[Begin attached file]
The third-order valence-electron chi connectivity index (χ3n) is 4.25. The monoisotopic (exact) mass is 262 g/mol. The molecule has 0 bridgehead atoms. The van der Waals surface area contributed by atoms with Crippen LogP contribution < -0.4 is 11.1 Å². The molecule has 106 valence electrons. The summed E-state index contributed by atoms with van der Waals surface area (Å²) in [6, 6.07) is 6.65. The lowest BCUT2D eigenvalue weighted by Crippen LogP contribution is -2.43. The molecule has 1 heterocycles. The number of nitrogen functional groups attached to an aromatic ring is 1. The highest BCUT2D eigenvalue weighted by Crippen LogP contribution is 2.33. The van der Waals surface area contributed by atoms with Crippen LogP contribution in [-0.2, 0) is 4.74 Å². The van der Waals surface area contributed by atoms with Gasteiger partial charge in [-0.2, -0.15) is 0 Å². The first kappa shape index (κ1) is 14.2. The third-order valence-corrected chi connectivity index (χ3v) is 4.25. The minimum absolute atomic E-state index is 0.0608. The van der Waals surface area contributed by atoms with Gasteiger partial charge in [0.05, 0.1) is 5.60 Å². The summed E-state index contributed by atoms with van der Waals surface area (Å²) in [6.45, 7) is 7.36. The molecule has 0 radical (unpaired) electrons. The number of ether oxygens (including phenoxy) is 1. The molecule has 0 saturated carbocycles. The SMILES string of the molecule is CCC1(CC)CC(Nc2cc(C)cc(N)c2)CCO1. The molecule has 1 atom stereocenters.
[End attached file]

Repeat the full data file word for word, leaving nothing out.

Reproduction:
The third-order valence-electron chi connectivity index (χ3n) is 4.25. The monoisotopic (exact) mass is 262 g/mol. The molecule has 0 bridgehead atoms. The van der Waals surface area contributed by atoms with Crippen LogP contribution < -0.4 is 11.1 Å². The molecule has 106 valence electrons. The summed E-state index contributed by atoms with van der Waals surface area (Å²) in [6, 6.07) is 6.65. The lowest BCUT2D eigenvalue weighted by Crippen LogP contribution is -2.43. The molecule has 1 heterocycles. The number of nitrogen functional groups attached to an aromatic ring is 1. The highest BCUT2D eigenvalue weighted by Crippen LogP contribution is 2.33. The van der Waals surface area contributed by atoms with Crippen LogP contribution in [-0.2, 0) is 4.74 Å². The van der Waals surface area contributed by atoms with Gasteiger partial charge in [-0.2, -0.15) is 0 Å². The first kappa shape index (κ1) is 14.2. The third-order valence-corrected chi connectivity index (χ3v) is 4.25. The minimum absolute atomic E-state index is 0.0608. The van der Waals surface area contributed by atoms with Gasteiger partial charge in [0.05, 0.1) is 5.60 Å². The summed E-state index contributed by atoms with van der Waals surface area (Å²) in [6.45, 7) is 7.36. The molecule has 0 radical (unpaired) electrons. The number of ether oxygens (including phenoxy) is 1. The molecule has 0 saturated carbocycles. The SMILES string of the molecule is CCC1(CC)CC(Nc2cc(C)cc(N)c2)CCO1. The molecule has 1 atom stereocenters.